Buying a shed can be a daunting process, especially if it is your first one. There are many factors to consider: what the shed process entails, whether or not you need ventilation, weighing up Colourbond or Zincalume finishings. For those new to the process, it can seem overwhelming.
With so much to think about, it’s easy to lose track of the essentials that can greatly influence the cost of your project.
To make sure you’re getting the best deal on your new shed and the lowest price, keep these four factors in mind:
Think Long Term
When making a purchasing decision, it’s natural for many of us to only think about our immediate needs. But when investing in a project with the scale of a new shed, it pays to looks ahead at what your future needs might be and plan accordingly.
Our research indicates as much as 80% of people who have purchased a shed go on to regret not making it 1/3 bigger. Think about the future, will you be upgrading your machinery soon? Will you be storing more hay later on down the track? Trying to retrofit your shed with more space in the future will be more expensive and time consuming than simply allowing for additional space right from the outset.
Keep your machinery traffic in mind too, making sure your equipment is accessible and can be moved in and out easily is essential to a successful shed project.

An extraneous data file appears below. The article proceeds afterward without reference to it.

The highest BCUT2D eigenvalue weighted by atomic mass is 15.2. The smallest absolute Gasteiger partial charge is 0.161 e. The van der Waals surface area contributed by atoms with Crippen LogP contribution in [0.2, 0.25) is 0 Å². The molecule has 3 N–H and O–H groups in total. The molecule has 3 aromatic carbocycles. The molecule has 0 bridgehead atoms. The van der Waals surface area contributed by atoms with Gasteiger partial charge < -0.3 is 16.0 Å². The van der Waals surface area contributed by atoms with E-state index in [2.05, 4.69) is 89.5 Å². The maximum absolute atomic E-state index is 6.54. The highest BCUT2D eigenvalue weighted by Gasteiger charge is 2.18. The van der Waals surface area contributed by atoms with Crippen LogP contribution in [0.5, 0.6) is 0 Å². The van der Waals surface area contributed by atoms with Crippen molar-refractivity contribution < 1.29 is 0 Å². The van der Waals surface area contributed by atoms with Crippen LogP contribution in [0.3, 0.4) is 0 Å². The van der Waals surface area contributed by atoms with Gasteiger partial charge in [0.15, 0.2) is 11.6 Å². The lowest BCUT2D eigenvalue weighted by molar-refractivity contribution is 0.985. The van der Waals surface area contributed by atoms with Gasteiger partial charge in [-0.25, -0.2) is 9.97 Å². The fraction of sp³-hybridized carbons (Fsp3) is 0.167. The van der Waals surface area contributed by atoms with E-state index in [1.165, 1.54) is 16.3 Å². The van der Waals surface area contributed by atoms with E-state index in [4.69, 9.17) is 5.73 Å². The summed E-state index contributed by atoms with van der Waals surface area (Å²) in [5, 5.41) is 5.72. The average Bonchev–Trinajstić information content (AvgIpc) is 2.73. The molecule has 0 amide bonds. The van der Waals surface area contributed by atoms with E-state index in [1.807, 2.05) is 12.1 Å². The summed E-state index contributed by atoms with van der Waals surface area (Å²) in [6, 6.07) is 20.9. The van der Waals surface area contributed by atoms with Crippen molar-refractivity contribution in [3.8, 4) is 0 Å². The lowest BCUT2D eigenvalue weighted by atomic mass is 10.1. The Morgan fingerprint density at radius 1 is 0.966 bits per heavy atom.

Be Clear On Steel Thickness
When it comes to choosing steel thickness, the potential confusion between Base Metal Thickness (BMT) and Total Coated Thickness (TCT) can cause many home and business owners to pay too much for their shed, or to inadvertently purchase a shed inadequate for their needs.
BMT refers to the steels thickness as a raw material, TCT refers to its thickness one the outer coating is applied (usually Colourbond or Zincalume).
Knowing if you’re paying for BMT or TCT can make a big difference to the cost of your project. Generally speaking, the most common sheeting for steel sheds is 0.42BMT (0.47TCT).
Clarify the Inclusions and Exclusions
When purchasing a new shed, the cost goes far beyond its physical components. You also need to account for site clearing, preparation and - in some cases - excavation. Many companies leave these costs off their quotes, potentially leaving customers thousands of dollars out of pocket once the project is already underway.
Make sure your price also includes delivery and installation costs. If your quote is missing these components it can make your project look deceptively cheap and you’ll end up footing the bill later.
Make A Plan And Stick To It
Changing your mind mid-project is a surefire way to blow your budget. While tweaks and changes can be accommodated in most projects, be aware that deviations from your plan will add to the overall cost.
Make sure your next shed installation is a dream, not a nightmare. Our free guide The 5 Common Mistakes When Buying A Shed outlines exactly what to do (and what not to do) when planning, selecting and installing your next shed.